FIG. 13 is a view schematically illustrating the optical fiber having the inclined cut surface seated on the optical bench of FIG. 10;

FIG. 14 is a see-through front view illustrating the optical fibers seated on an optical module; and

FIG. 15 is a graph showing a loss of light caused by bending of polymer optical fibers versus a bend radius of each of the polymer optical fibers.

The present disclosure is further described in the detailed description that follows.

DETAILED DESCRIPTION OF THE DISCLSOURE

The disclosure and the various features and advantageous details thereof are explained more fully with reference to the non-limiting embodiments and examples that are described and/or illustrated in the accompanying drawings and detailed in the following description. It should be noted that the features illustrated in the drawings are not necessarily drawn to scale, and features of one embodiment may be employed with other embodiments as the skilled artisan would recognize, even if not explicitly stated herein. Descriptions of well-known components and processing techniques may be omitted so as to not unnecessarily obscure the embodiments of the disclosure. The examples used herein are intended merely to facilitate an understanding of ways in which the disclosure may be practiced and to further enable those of skill in the art to practice the embodiments of the disclosure. Accordingly, the examples and embodiments herein should not be construed as limiting the scope of the disclosure. Moreover, it is noted that like reference numerals represent similar parts throughout the several views of the drawings.

FIG. 1 is an exploded perspective view of an example of an optical module, constructed according to the principles of the present disclosure.

As illustrated in FIG. 1, the optical module may include, for example, a substrate 100, one or more optical devices 110, one or more optical fibers 200, an optical bench 300, a cover 400, and/or the like. The optical devices 110 may be disposed on (and/or in) the substrate 100. The optical fibers 200 may be in optical communications with the optical devices 110, and the optical fibers 200 may be connected to the optical bench 300. The optical bench 300 may accommodate the optical communications between the optical devices 110 and the optical fibers 200. The cover 400 may cover the optical bench 300.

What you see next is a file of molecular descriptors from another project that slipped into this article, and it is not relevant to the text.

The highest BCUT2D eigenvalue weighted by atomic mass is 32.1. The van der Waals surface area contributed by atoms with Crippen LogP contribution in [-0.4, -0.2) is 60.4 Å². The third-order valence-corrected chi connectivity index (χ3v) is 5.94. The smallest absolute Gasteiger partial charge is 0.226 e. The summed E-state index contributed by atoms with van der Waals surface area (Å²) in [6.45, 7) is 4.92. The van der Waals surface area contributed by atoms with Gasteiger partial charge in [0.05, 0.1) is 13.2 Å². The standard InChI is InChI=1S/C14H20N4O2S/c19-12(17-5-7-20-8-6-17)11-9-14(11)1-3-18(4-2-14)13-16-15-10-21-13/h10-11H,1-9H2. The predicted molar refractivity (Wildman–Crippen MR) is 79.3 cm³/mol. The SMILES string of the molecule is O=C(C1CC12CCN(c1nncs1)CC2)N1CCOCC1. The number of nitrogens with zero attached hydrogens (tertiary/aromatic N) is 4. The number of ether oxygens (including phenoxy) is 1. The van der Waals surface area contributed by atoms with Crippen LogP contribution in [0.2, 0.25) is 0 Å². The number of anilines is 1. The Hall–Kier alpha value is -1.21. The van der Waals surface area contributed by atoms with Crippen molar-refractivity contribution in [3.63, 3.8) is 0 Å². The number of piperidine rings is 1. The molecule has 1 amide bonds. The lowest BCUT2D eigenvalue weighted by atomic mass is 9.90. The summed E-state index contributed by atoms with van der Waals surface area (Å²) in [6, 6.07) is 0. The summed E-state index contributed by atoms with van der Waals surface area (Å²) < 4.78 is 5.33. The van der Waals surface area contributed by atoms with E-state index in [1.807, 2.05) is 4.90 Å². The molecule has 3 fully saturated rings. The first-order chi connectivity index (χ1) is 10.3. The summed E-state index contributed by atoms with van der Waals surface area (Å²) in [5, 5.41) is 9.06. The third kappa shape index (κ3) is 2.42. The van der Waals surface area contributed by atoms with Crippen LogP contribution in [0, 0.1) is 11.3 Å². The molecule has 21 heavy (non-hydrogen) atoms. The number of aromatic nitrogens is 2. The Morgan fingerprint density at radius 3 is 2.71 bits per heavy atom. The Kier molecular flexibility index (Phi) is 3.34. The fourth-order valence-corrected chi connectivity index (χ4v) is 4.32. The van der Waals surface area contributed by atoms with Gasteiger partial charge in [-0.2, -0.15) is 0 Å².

The optical fibers 200 may be formed of, for example, glass optical fibers, polymer optical fibers, or the like. The polymer optical fibers may be easily connectable and usable such that installation cost may be reduced. The polymer optical fibers may be used in short range applications, such as, for example, network applications that may be, for example, equal to or less than about 100 m. The polymer optical fibers may be more flexible compared to glass optical fibers and thus may be able to sustain a tighter bend radius. The tighter bend radius may render it easier to install wiring in residential houses and office buildings. The optical fibers 200 may be a hybrid cable including, for example, optical fibers and a coaxial cable combined with each other. The hybrid cable may be for an optical/power combination, optical/local area network (LAN) combination (e.g., unscreened twisted pairs/foil screened twisted pairs (UTP/FTP)), or the like. As illustrated, the substrate 100 may include, for example, on the top surface of the substrate 100, the optical devices 110, an integrated circuit (IC) device 120 for driving the optical devices 110, and reference marks 130 for aligning and/or arranging elements to be connected thereto. The substrate 100 may be a printed circuit board (PCB), for example. Wiring for coupling the optical devices 110 to the IC device 120 and the reference marks 130 may be printed on (and/or in) the substrate 100 at production. Leg insertion holes 140, into which legs 360 (shown in FIG. 2) for fixing the optical bench 300 are inserted, may be formed in the substrate 100. The optical devices 110 may be light-emitting devices when the optical module is an optical transmitter. The optical devices 110 may be photodetectors when the optical module is an optical receiver. Laser diodes may be used as the light-emitting devices, and photodiodes may be used as the photodetectors. One or more optical devices may be used as the optical devices 110 depending on the number of the optical fibers 200.